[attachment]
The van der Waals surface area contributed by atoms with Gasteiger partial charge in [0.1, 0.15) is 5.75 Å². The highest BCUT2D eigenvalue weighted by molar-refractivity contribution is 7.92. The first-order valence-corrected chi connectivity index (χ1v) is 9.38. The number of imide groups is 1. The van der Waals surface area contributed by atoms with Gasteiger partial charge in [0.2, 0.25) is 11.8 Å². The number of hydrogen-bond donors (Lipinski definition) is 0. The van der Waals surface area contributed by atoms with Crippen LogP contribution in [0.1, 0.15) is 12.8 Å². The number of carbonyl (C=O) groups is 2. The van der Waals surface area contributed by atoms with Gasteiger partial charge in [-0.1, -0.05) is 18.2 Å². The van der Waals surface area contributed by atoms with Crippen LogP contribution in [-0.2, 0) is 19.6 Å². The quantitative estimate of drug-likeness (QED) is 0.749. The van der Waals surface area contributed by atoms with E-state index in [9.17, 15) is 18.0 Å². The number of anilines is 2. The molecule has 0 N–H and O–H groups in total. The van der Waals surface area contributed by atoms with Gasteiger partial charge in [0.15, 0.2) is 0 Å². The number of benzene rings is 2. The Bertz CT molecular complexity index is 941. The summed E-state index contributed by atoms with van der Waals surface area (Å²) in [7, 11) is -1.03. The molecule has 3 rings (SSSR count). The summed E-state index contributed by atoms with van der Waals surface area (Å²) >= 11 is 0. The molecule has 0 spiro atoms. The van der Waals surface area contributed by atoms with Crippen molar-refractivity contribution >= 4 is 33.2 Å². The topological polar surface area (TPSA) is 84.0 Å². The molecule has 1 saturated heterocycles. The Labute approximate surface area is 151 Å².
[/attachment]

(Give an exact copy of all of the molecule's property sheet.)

The van der Waals surface area contributed by atoms with Gasteiger partial charge in [0.1, 0.15) is 5.75 Å². The highest BCUT2D eigenvalue weighted by molar-refractivity contribution is 7.92. The first-order valence-corrected chi connectivity index (χ1v) is 9.38. The number of imide groups is 1. The van der Waals surface area contributed by atoms with Gasteiger partial charge in [0.2, 0.25) is 11.8 Å². The number of hydrogen-bond donors (Lipinski definition) is 0. The van der Waals surface area contributed by atoms with Crippen LogP contribution in [0.1, 0.15) is 12.8 Å². The number of carbonyl (C=O) groups is 2. The van der Waals surface area contributed by atoms with Gasteiger partial charge in [-0.1, -0.05) is 18.2 Å². The van der Waals surface area contributed by atoms with Crippen LogP contribution in [-0.2, 0) is 19.6 Å². The quantitative estimate of drug-likeness (QED) is 0.749. The van der Waals surface area contributed by atoms with E-state index in [9.17, 15) is 18.0 Å². The number of anilines is 2. The molecule has 0 N–H and O–H groups in total. The van der Waals surface area contributed by atoms with Gasteiger partial charge in [0.15, 0.2) is 0 Å². The number of benzene rings is 2. The Bertz CT molecular complexity index is 941. The summed E-state index contributed by atoms with van der Waals surface area (Å²) in [7, 11) is -1.03. The molecule has 3 rings (SSSR count). The summed E-state index contributed by atoms with van der Waals surface area (Å²) >= 11 is 0. The molecule has 0 spiro atoms. The van der Waals surface area contributed by atoms with Crippen molar-refractivity contribution >= 4 is 33.2 Å². The topological polar surface area (TPSA) is 84.0 Å². The molecule has 1 saturated heterocycles. The Labute approximate surface area is 151 Å².